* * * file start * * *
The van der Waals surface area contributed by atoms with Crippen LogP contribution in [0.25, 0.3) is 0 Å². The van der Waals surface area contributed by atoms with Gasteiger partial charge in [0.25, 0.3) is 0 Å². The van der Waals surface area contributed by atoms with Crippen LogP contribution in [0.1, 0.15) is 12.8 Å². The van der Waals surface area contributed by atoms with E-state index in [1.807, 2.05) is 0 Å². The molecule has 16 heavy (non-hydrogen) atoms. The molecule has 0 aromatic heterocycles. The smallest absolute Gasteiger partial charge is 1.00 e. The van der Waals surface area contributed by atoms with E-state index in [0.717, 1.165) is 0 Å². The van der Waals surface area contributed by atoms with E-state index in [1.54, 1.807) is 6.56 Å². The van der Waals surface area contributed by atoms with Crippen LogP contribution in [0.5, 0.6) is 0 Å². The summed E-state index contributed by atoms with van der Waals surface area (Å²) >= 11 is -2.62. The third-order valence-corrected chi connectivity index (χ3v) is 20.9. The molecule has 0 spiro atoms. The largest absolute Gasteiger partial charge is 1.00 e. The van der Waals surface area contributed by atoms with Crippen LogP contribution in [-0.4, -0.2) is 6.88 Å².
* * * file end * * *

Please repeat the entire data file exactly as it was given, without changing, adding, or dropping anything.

The van der Waals surface area contributed by atoms with Crippen LogP contribution in [0.25, 0.3) is 0 Å². The van der Waals surface area contributed by atoms with Gasteiger partial charge in [0.25, 0.3) is 0 Å². The van der Waals surface area contributed by atoms with Crippen LogP contribution in [0.1, 0.15) is 12.8 Å². The van der Waals surface area contributed by atoms with E-state index in [1.807, 2.05) is 0 Å². The molecule has 16 heavy (non-hydrogen) atoms. The molecule has 0 aromatic heterocycles. The smallest absolute Gasteiger partial charge is 1.00 e. The van der Waals surface area contributed by atoms with E-state index in [0.717, 1.165) is 0 Å². The van der Waals surface area contributed by atoms with E-state index in [1.54, 1.807) is 6.56 Å². The van der Waals surface area contributed by atoms with Crippen LogP contribution in [0.5, 0.6) is 0 Å². The summed E-state index contributed by atoms with van der Waals surface area (Å²) >= 11 is -2.62. The third-order valence-corrected chi connectivity index (χ3v) is 20.9. The molecule has 0 spiro atoms. The largest absolute Gasteiger partial charge is 1.00 e. The van der Waals surface area contributed by atoms with Crippen LogP contribution in [-0.4, -0.2) is 6.88 Å².